Marchetta got his start in the kitchen at the Hotel du Pont, moved on to become executive chef at Eclipse Bistro, then sous chef at DuPont Country Club. He knows how difficult the restaurant business can be. Your heart has to be in it to succeed. “It’s hard work, but when it’s yours, you make it work. You’re going to do those things you feel good about as a chef and an artist, and you take those extra steps to impress the customer because you feel good about it and you know it translates. People appreciate that.”

By 2 p.m. the pace begins to slow as the restaurants gradually empty out. Dishes are piling up in the back, so everyone pitches in to wash them whenever a free minute presents itself. On a random Monday in October, Wilmington just gave the boulangerie its busiest day since opening for business two weeks ago.

Their expansion at the boulangerie wasn’t in the original business plan.

In 2014, Mickey Donatello, owner of Lucky’s Coffee Shop and Corner Bistro, purchased Bon Appetit from Louisette and Jacques Amblard, who had owned and operated the restaurant for 28 years. Donatello kept the name, streamlined the menu and updated the interior. Three years later, he started looking for a buyer. The restaurant was doing well, but he had other interests.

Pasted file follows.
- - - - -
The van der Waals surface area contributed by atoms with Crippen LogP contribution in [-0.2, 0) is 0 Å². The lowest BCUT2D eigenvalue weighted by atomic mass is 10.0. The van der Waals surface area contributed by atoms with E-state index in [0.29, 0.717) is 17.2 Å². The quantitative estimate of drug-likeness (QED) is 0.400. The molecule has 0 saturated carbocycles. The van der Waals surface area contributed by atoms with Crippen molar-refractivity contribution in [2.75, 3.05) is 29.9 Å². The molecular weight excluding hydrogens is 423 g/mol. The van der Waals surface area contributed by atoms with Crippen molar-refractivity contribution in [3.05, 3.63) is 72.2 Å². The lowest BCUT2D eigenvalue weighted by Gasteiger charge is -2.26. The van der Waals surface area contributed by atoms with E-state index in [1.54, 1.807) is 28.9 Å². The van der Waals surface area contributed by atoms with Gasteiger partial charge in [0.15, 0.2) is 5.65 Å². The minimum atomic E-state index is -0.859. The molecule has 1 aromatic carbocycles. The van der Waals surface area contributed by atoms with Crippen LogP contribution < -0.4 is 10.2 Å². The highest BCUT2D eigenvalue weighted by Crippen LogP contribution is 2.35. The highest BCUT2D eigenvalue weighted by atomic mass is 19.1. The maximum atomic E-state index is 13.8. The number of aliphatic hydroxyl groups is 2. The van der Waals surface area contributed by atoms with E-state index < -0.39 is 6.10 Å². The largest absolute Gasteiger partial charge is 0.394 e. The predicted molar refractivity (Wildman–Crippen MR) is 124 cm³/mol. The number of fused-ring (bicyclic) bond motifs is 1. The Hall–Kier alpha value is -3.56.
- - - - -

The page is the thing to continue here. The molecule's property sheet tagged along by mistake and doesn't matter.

“We weren’t in any hurry to sell it,” Donatello says. “We were waiting for the right people to come along.” He was in the pâtisserie having lunch one day when he thought to himself, “These people are doing it right. Maybe they’ll be interested.” So he asked if the owners were around. Gretchen came out to the table and he offered to sell Bon Appetit.

“During our first few meetings, we would just sit for hours and talk about food,” Donatello says. “If you want real, baked, fresh, handmade, artisanal pastries, breads, desserts, De La Coeur is where you go.”

The Siannis took over Bon Appetit in August, just two months before the second anniversary of the grand opening of the pâtisserie. A few weeks later, they changed the name, revamped the menu and started baking everything in-house.

Alex recalls an interaction during their first weekend at the boulangerie, when some customers walked up to the front door and said, “That’s interesting. Looks like everything is the same except for the name.”

“I overheard them say that, and I just couldn’t help but chime in,” Alex says. “Nothing is the same! Everything is different!”

The last customers trickle out of the boulangerie just a few minutes before closing at 4 p.m., and the staff have left. Gretchen and Alex have poured their hearts into De La Coeur, putting in long hours seven days a week.

“I’ve never been more excited about anything,” Alex says of opening the boulangerie. “This is our life. This is what Gretchen and I are now committed to.”

Gretchen heads home to get started on some paperwork. Alex pulls an all-nighter replacing the drywall in the kitchen.

The drywall is up and painted just in time for the restaurant to open the next morning. Gretchen and AJ arrive at 4 a.m. and start baking. And as he does every day, Alex delivers their baked goods to the pâtisserie by 7 a.m. Then he heads home and manages to catch a few hours of sleep.